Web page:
Cedars of Lebanon introduces Dixon Merritt Interpretive Center

Many nature enthusiasts gathered at Cedars of Lebanon State Park on Saturday for the grand re-opening of the Dixon Merritt Interpretive Center and Butterfly Garden.  The re-opening ceremony continued throughout the day, starting with donuts at coffee at 9 a.m. and ending with a hay ride at ...
Jul 20, 2013
 Photo: Gabe Farmer | Lebanon Democrat

Stanely Merritt, son of Dixon Merritt, cuts the ribbon at the ribbon cutting ceremony for the Dixon Merritt Interpretive Center in Cedars of Lebanon State Park.
 Photo: Gabe Farmer | Lebanon Democrat

Visitors can learn about wildlife ranging from butterflies to snakes at the newly re-opened Dixon Merritt Interpretive Center and Butterfly Garden.

Many nature enthusiasts gathered at Cedars of Lebanon State Park on Saturday for the grand re-opening of the Dixon Merritt Interpretive Center and Butterfly Garden. 

The re-opening ceremony continued throughout the day, starting with donuts at coffee at 9 a.m. and ending with a hay ride at 8:15 p.m. 

The Interpretive Center, which houses many living and preserved amphibians, reptiles, birds, insects, mammals and more, hopes to become a fun and educational center for families. 

The opening day contained many fun and educational activities in which visitors could participate.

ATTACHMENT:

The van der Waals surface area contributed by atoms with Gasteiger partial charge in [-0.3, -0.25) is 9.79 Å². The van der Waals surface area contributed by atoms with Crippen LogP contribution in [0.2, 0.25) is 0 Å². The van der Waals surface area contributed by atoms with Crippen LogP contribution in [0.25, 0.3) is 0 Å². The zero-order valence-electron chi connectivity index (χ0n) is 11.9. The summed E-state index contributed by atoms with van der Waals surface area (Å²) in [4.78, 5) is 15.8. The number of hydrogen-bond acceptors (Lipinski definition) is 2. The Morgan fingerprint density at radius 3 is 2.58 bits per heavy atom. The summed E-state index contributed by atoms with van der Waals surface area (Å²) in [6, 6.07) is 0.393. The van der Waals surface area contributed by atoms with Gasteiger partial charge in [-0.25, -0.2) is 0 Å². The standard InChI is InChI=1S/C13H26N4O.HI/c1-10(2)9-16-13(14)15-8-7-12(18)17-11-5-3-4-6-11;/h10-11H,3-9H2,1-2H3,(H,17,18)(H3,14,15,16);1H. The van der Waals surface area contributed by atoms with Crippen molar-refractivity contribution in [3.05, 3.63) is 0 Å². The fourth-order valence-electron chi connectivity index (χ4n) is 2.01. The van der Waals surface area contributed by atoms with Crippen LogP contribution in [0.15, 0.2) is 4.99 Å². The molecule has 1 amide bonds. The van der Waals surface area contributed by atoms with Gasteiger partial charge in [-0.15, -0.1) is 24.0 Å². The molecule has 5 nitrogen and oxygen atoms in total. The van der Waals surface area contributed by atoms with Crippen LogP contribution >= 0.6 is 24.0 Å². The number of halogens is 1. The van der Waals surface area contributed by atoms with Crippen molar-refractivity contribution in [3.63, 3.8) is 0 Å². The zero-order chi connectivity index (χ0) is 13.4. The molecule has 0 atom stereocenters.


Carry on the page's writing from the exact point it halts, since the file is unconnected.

It began with Breakfast with the Birds at 10 a.m.  Following that, visitors were given the opportunity to meet with the family members of Dixon L. Merritt, who played a role in the creation of the original nature center. 

Merritt was an accomplished newspaper man who was editor of the “Lebanon Democrat” as well as “The Tennessean”. Stanley Merritt, Merritt’s son, who participated in the grand opening, talked of his father’s love for human interest stories, and how that was part of what inspired Merritt to create the nature center. 

Throughout the day visitors admired the butterfly garden and perused the many animals lining the walls of the nature center. 

Snakes, foxes, turkeys, birds and bees all made appearances in the exhibit.  In addition to the wildlife attractions, several local bands performed throughout the day to serenade the visitors of the center.  Park rangers also led visitors in a nature walk to Jackson Cave to view the cave ecosystem.

At 1 p.m., Merritt performed the official ribbon cutting ceremony of the re-opened center.  Park rangers and visitors gathered to thank all those who had participated in the rebuilding of the exhibit.

The Dixon Merritt Interpretive Center and Butterfly Garden took nine months of planning and building to complete.  In it’s now finished condition, the park hopes to provide and enjoyable educational experience to all who visit. 

The Center can be visited in Cedars of Lebanon State Park between 9 a.m. and 5 p.m.

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